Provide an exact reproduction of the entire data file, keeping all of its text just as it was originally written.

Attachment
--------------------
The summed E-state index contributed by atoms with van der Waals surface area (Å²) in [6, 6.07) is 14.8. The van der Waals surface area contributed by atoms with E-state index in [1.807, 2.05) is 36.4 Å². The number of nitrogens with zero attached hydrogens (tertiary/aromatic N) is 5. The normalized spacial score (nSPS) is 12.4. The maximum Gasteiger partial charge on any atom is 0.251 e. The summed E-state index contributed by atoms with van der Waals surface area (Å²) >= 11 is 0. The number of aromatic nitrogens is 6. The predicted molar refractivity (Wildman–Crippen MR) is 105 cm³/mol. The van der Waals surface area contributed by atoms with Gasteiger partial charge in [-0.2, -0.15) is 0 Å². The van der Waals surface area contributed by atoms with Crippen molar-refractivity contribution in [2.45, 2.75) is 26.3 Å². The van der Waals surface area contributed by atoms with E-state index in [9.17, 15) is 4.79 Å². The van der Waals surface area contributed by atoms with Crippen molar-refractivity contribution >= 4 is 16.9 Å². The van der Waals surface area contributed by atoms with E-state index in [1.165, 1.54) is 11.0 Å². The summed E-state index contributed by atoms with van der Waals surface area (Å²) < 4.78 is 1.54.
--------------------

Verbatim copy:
The summed E-state index contributed by atoms with van der Waals surface area (Å²) in [6, 6.07) is 14.8. The van der Waals surface area contributed by atoms with E-state index in [1.807, 2.05) is 36.4 Å². The number of nitrogens with zero attached hydrogens (tertiary/aromatic N) is 5. The normalized spacial score (nSPS) is 12.4. The maximum Gasteiger partial charge on any atom is 0.251 e. The summed E-state index contributed by atoms with van der Waals surface area (Å²) >= 11 is 0. The number of aromatic nitrogens is 6. The predicted molar refractivity (Wildman–Crippen MR) is 105 cm³/mol. The van der Waals surface area contributed by atoms with Gasteiger partial charge in [-0.2, -0.15) is 0 Å². The van der Waals surface area contributed by atoms with Crippen molar-refractivity contribution in [2.45, 2.75) is 26.3 Å². The van der Waals surface area contributed by atoms with E-state index in [9.17, 15) is 4.79 Å². The van der Waals surface area contributed by atoms with Crippen molar-refractivity contribution >= 4 is 16.9 Å². The van der Waals surface area contributed by atoms with E-state index in [1.165, 1.54) is 11.0 Å². The summed E-state index contributed by atoms with van der Waals surface area (Å²) < 4.78 is 1.54.